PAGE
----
The Painted Forest: The Rock Art of the Serrania de la Lindosa, Colombian Amazon
The Colombian Amazon has one of South America’s largest and possibly oldest concentrations of rock art, which may include the earliest forms of graphic communication used by Amazonian people. The hills of the Serrania de la Lindosa (Colombian Amazon) are home to a remarkable rock art collection. On the sheer faces of sacred tabletop hills are “panels” painted with a diversity of humans, handprints, animals, plants, and geometric designs. These paintings contain fascinating information about the people who painted them, the world they lived in, and the ideas they developed to make sense of the environment. La Lindosa rock art is an encyclopedia of Amazonian wildlife while it also depicts people dancing, performing customary and repetitive rituals, displaying somatic transformations, and interacting with plants and animals. In this presentation, I summarise the work of our LASTJOURNEY project in this region, providing a tour of the region’s rock art. I also discuss the intriguing potential depictions of Ice Age megafauna found by our team, including a giant sloth, a gomphothere, a camelid, horses, and three-toed ungulates with trunks. Finally, I will examine the implications of our findings for understanding the early human history of South America.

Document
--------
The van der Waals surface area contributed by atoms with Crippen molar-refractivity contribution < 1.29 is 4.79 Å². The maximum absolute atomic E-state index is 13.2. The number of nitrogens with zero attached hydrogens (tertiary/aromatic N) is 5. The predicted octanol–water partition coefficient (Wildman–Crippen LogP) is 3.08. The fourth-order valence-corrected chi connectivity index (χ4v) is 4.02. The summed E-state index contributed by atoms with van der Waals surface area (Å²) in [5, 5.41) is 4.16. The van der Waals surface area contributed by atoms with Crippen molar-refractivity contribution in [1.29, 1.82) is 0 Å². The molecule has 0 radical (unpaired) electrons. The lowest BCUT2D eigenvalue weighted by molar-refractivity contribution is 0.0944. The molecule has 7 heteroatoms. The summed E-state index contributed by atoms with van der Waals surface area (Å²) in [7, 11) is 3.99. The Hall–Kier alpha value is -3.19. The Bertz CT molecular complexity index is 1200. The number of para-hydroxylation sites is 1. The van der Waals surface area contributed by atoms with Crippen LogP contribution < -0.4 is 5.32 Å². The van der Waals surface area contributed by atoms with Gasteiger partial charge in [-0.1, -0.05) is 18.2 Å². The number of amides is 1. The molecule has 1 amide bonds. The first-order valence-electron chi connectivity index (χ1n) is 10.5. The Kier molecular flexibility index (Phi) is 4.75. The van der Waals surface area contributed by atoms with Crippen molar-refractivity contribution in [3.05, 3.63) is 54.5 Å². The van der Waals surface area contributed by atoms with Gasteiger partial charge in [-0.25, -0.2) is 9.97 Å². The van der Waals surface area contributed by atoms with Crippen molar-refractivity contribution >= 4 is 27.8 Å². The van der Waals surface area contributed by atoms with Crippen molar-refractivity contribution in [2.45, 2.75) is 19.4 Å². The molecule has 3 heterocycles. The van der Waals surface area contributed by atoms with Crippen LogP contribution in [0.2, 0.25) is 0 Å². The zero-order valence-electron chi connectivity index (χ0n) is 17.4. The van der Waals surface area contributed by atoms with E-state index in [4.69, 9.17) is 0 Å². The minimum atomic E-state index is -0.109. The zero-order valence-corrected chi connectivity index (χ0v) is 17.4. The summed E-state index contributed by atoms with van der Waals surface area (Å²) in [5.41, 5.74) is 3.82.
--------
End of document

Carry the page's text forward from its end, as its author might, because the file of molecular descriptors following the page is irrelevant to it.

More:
February 16 at 6:00 pm
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▶︎ Watch a recording of this lecture on Youtube